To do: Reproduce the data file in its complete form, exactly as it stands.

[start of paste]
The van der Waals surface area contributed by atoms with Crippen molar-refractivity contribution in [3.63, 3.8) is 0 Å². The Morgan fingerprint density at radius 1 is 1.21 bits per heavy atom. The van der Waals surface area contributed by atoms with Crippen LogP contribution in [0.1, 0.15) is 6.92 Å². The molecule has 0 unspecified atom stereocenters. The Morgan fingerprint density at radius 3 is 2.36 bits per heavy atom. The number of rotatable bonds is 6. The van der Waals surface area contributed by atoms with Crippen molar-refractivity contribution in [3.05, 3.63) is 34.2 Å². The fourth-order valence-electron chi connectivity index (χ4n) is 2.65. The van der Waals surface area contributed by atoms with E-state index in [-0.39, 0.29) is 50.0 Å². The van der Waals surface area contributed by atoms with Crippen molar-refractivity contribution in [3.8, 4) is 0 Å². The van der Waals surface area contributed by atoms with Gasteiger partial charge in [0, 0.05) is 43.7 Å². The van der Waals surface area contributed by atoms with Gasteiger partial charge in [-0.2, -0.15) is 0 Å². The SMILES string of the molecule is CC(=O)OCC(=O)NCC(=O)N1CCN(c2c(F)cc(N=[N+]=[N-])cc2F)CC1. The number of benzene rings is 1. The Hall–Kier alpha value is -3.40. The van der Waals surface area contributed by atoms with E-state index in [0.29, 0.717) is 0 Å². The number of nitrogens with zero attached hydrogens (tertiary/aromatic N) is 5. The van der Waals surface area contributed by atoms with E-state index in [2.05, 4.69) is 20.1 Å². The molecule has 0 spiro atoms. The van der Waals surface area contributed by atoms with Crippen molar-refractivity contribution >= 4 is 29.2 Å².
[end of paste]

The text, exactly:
The van der Waals surface area contributed by atoms with Crippen molar-refractivity contribution in [3.63, 3.8) is 0 Å². The Morgan fingerprint density at radius 1 is 1.21 bits per heavy atom. The van der Waals surface area contributed by atoms with Crippen LogP contribution in [0.1, 0.15) is 6.92 Å². The molecule has 0 unspecified atom stereocenters. The Morgan fingerprint density at radius 3 is 2.36 bits per heavy atom. The number of rotatable bonds is 6. The van der Waals surface area contributed by atoms with Crippen molar-refractivity contribution in [3.05, 3.63) is 34.2 Å². The fourth-order valence-electron chi connectivity index (χ4n) is 2.65. The van der Waals surface area contributed by atoms with E-state index in [-0.39, 0.29) is 50.0 Å². The van der Waals surface area contributed by atoms with Crippen molar-refractivity contribution in [3.8, 4) is 0 Å². The van der Waals surface area contributed by atoms with Gasteiger partial charge in [0, 0.05) is 43.7 Å². The van der Waals surface area contributed by atoms with Gasteiger partial charge in [-0.2, -0.15) is 0 Å². The SMILES string of the molecule is CC(=O)OCC(=O)NCC(=O)N1CCN(c2c(F)cc(N=[N+]=[N-])cc2F)CC1. The number of benzene rings is 1. The Hall–Kier alpha value is -3.40. The van der Waals surface area contributed by atoms with E-state index in [0.29, 0.717) is 0 Å². The number of nitrogens with zero attached hydrogens (tertiary/aromatic N) is 5. The van der Waals surface area contributed by atoms with E-state index in [2.05, 4.69) is 20.1 Å². The molecule has 0 spiro atoms. The van der Waals surface area contributed by atoms with Crippen molar-refractivity contribution >= 4 is 29.2 Å².